There is still time to protect your landscape for healthy growth next spring!
Protect your landscape this winter. Extreme weather can take a toll on your landscape plants. Every spring, we unfortunately see plants that have been hit by a tough winter discover and discover the damage it can cause to trees and shrubs. Fortunately, there are steps you can do now to prepare plants for what’s coming.
Extreme cold isn’t the only challenge faced by woody plants; in fact, plants hardy to your region should endure normal winter temperatures just fine. However, winter can wreak havoc in other ways.
Early cold spells can damage plant tissues that haven’t had a chance to harden off for the winter.
- Dry winds and winter sun can dry out or “burn” conifer needles and broadleaf evergreen foliage, which continue to transpire (give off water vapor) during winter.
- Frozen soil means plants can’t take up water to replace the moisture lost from evaporation and transpiration.
- Midwinter thaws can “fool” plants into breaking dormancy too early, and the tender new growth may be killed by the next cold snap.
- Alternating freeze/thaw cycles can heave new plants out of the ground, leaving roots exposed to drying wind and sun.
- Bright winter sun heats up dark tree bark, which can freeze and crack when temperatures drop quickly at sunset.
- Deer, mice, rabbits and other animals gnaw bark and browse leaves and twigs when other food becomes scarce during long, cold winters.
Although wet, heavy snow can damage branches, snow cover is usually good for plants. A layer of snow provides moisture and helps insulate the soil and roots from fluctuating temperatures.
If you have Deciduous Trees and Shrubs
Mature trees and shrubs that are hardy in your region need no extra protection. However, young and newly planted trees and shrubs benefit from some extra TLC:
- Because plant roots may not have ventured very far into the native soil, it’s especially important to water newly planted trees and shrubs thoroughly into fall, until the ground freezes.
- Once the ground is frozen, apply a 3″ to 4″ layer of insulating mulch, such as bark mulch or pine straw, around the base of the plant. This helps insulate the soil so it stays frozen and helps prevent heaving. Keep the mulch several inches away from the trunk to prevent rot and discourage rodent chewing.
- Tender young bark is easily damaged by gnawing mice and rabbits. Protect the trunks of young trees — especially fruit trees — with tree guards made of plastic or wire.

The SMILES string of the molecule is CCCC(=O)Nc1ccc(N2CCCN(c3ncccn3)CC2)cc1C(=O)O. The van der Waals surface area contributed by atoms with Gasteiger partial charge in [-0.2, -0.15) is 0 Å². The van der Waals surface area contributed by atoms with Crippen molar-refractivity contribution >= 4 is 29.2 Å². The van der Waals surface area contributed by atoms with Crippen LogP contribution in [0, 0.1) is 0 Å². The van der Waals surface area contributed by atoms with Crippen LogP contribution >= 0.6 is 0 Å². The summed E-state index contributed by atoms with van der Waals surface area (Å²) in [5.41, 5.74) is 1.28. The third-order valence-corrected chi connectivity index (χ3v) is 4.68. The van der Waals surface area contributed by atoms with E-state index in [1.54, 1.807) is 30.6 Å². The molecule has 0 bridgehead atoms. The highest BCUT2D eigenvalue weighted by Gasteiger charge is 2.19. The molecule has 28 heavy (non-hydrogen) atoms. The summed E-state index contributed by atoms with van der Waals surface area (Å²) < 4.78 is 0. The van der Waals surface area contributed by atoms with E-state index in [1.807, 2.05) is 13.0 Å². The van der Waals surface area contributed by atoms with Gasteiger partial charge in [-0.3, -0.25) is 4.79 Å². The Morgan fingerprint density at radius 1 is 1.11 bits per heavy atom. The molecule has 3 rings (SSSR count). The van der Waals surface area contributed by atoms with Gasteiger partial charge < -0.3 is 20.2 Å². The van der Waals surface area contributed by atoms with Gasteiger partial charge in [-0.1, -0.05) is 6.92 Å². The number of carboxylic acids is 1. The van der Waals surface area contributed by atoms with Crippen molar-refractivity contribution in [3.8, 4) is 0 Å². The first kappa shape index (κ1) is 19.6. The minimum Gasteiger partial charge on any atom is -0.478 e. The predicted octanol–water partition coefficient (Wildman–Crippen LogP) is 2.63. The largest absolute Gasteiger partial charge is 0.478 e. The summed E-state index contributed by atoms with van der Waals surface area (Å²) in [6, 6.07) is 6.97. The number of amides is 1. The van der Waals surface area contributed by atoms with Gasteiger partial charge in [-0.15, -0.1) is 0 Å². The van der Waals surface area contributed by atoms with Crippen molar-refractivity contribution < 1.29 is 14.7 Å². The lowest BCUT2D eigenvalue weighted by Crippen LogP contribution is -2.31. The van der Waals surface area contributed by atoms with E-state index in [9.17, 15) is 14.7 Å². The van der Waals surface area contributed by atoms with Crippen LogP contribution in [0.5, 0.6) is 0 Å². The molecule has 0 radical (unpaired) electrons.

- The bark of young trees is also susceptible to sunscald. Paint the south side of the trunk with a solution of diluted white interior latex paint or wrap the trunk with paper tree wrap. This also helps prevent frost cracks, which occur when dark-colored bark heats up on a sunny winter day and then rapidly cools at night.
If you have Conifers and Broadleaf Evergreens
Trees and shrubs that remain green — conifers and broadleaf evergreens, such as rhododendrons — slow their growth but never go fully dormant. It’s especially important that they have a ready supply of water whenever the ground isn’t frozen.
- Drying winter winds are especially damaging to evergreens. In exposed, windy areas, erecting a windbreak helps prevent damage, as can wrapping shrubs with burlap.
- If branches are bending under the weight of a heavy snowfall, gently remove some of the snow. However, don’t try to remove ice after an ice storm; you’re likely to cause more harm than good.
- Some evergreens, notably white pines, are susceptible to damage by road salt sprayed onto branches by passing snowplows. In spring, you’ll see brown needles on the road-facing side of the tree. Protect hedges and shrubs with burlap or shrub wraps. On taller trees, there is little you can do; consider replanting with more salt-tolerant species.
- Keep deer from browsing on hedges and shrubs by wrapping them with burlap or shrub wraps.
Pruning is an essential part of plant care, but you must take care to prune at the correct time of year. Some plants require winter pruning when they’re dormant. This prepares your plants to focus on growing flowers and fruit when they emerge in the spring. It also maintains a healthy shape and reduces the risk of diseases taking over.
Some of the plants to put on your winter pruning to do list should include: grapevines, autumn-fruiting raspberries, figs, wisteria, roses, apple and pear trees, deciduous shrubs, and multiple fruit bushes – such as blueberries, gooseberries, or red currants.
Your goal with your winter pruning of fruit bushes is to remove old wood and create the best shape. Doing so leaves behind the healthy, young branches to produce large harvests each year
If you would like help to protect your landscape for the big winter chill, Cole will be happy to provide expert care for your plants and trees. #colelandscape #colelandscaping #landscaping #winterpruning